—Frank Wardynski, Michigan State University Extension
Many beef producers across the Midwest have had difficulties harvesting high quality hay due to inclement weather. High quality forages are in short supply and difficult to purchase.
Beef producers who are short of high quality forage have an opportunity to double crop behind wheat grain harvest. There are opportunities to double crop forage plantings behind winter wheat grain harvest this summer. According to Michigan State University Extension, several options are available to plant after wheat. Oats, peas, and forage soybeans are some of the options available for late season planting.
Oats can be planted to be harvested as hay or silage. Oats can also be planted in combination with peas to produce high quality feed. Other small grains such as spring wheat, triticale and barley have also been successfully planted with peas for high quality forage production. Like many of the annual feeds, drying to make dry hay can be difficult. These crops are best suited for silage or balage production.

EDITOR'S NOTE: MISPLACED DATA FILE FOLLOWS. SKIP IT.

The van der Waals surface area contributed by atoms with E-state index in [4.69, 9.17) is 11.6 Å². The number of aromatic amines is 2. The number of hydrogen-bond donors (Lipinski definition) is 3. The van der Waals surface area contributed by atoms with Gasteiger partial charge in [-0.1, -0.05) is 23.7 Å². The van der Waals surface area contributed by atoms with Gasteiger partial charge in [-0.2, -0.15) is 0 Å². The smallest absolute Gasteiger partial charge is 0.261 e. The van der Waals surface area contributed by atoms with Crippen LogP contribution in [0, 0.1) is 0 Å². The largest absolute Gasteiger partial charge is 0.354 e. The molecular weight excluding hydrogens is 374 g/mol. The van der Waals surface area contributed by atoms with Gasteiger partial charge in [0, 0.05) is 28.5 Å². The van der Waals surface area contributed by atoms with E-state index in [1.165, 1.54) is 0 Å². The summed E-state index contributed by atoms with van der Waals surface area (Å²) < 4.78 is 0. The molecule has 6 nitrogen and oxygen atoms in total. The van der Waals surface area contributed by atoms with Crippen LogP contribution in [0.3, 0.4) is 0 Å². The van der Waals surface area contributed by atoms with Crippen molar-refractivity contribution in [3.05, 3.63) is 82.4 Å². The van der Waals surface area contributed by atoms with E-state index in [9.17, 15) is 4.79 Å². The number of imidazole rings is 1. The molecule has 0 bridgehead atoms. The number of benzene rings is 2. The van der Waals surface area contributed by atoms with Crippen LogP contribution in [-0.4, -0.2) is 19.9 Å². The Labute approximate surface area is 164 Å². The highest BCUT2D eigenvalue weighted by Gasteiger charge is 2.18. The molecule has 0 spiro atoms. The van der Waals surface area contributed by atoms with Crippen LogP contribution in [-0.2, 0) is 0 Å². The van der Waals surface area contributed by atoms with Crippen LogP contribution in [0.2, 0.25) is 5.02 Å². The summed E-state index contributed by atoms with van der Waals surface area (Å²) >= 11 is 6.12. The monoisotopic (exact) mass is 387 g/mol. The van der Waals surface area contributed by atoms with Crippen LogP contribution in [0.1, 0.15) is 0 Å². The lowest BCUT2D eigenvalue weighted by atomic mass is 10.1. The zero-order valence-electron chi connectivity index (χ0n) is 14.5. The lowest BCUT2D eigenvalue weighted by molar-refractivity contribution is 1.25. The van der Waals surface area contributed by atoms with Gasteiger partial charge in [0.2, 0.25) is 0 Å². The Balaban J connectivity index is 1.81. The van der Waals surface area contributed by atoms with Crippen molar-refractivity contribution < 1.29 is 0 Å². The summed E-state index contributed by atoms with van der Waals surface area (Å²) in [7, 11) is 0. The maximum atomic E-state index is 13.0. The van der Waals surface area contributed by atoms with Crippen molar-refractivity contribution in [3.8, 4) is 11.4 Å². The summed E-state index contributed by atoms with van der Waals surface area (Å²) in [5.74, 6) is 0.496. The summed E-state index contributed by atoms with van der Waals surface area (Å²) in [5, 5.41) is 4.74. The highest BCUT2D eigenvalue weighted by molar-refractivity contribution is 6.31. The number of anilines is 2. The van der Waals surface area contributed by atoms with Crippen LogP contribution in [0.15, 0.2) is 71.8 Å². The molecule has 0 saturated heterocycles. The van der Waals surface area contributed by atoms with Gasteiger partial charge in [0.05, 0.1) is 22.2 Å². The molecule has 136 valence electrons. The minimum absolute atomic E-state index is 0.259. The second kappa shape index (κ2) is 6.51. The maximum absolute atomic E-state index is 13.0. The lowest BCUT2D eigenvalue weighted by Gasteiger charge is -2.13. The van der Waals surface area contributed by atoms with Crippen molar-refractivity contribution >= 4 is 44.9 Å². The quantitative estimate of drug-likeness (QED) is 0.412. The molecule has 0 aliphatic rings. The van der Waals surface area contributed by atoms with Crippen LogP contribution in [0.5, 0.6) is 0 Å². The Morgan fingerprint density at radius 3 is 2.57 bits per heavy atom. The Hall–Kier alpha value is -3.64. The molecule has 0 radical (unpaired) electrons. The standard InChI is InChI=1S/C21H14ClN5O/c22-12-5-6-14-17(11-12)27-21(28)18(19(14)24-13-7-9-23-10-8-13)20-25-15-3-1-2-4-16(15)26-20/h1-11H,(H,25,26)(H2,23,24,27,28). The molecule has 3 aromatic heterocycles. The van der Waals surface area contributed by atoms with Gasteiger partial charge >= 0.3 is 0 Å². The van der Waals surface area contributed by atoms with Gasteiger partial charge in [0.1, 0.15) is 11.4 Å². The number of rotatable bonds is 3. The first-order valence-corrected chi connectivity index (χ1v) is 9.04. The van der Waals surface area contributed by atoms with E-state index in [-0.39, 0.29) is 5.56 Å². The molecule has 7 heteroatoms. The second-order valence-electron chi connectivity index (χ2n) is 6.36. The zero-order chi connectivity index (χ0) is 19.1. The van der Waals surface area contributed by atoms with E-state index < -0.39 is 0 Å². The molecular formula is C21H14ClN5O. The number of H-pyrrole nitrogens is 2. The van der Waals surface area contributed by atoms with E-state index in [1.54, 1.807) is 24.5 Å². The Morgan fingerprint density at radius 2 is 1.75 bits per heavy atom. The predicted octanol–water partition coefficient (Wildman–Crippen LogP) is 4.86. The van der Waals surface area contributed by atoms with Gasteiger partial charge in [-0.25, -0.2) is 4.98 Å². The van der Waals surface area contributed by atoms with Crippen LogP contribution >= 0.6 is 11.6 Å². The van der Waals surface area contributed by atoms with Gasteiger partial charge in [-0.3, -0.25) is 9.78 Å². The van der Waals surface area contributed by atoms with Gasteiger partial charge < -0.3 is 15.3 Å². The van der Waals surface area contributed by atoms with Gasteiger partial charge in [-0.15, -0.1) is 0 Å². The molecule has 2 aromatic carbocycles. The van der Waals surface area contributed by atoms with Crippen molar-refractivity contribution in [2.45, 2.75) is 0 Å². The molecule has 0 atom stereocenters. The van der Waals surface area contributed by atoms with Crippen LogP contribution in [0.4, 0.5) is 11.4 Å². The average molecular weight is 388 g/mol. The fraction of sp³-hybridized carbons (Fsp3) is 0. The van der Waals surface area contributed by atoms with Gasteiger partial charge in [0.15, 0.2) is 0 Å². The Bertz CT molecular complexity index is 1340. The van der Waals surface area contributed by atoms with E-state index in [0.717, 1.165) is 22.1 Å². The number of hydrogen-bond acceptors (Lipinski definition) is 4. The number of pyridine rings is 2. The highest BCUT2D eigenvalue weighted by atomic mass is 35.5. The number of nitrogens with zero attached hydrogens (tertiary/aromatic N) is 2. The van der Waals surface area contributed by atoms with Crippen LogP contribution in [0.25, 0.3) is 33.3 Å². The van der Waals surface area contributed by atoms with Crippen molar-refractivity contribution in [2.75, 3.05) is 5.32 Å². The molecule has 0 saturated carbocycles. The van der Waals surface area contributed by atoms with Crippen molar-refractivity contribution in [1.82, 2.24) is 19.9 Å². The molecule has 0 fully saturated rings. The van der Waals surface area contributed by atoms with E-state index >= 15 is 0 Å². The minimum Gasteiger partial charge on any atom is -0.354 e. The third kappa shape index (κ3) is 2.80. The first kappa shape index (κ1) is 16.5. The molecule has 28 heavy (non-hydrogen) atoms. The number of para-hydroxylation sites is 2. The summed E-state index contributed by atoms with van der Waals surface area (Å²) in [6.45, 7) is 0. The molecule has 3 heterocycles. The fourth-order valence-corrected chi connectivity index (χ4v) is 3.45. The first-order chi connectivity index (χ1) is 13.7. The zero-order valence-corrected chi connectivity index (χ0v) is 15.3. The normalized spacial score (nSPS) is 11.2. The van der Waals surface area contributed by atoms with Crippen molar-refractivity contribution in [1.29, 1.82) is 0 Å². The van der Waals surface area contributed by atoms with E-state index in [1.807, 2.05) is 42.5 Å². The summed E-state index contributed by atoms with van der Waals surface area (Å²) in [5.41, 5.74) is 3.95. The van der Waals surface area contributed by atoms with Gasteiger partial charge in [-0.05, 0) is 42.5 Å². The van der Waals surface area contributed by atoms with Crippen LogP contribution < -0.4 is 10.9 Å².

Another option is to plant a forage type soybean. Research utilizing soybeans as forage is very limited. Forage soybean feed analysis indicate protein and fiber values to be nearly comparable to alfalfa: protein 18-20 percent, NDF 38-46 percent, and ADF 28-34 percent. Soybean forage with these feed values was planted with an objective to harvest as high quality forage. Soybeans that are weather damaged or frozen before reaching maturity can be useful feed for beef cows but will not produce forage similar in quality to alfalfa. Soybeans should be harvested just before the R7 stage which occurs when one pod of the main stem contains mature seeds. Another concern is the limited list of pesticides approved for use on soybeans destined to be harvested for livestock feed. As with all cropping options, pesticide application must be approved to be used on crops destined for livestock feed.
Given the conditions seen across much of the Midwest, demand for high quality alfalfa is greater than current available supply. Finding methods to harvest more forage that fit into the feeding regime of a dairy farm could be the most important economic decision that producers will face this year. For more information regarding harvesting forages to increase feed supply, visit www.msue.msu.edu.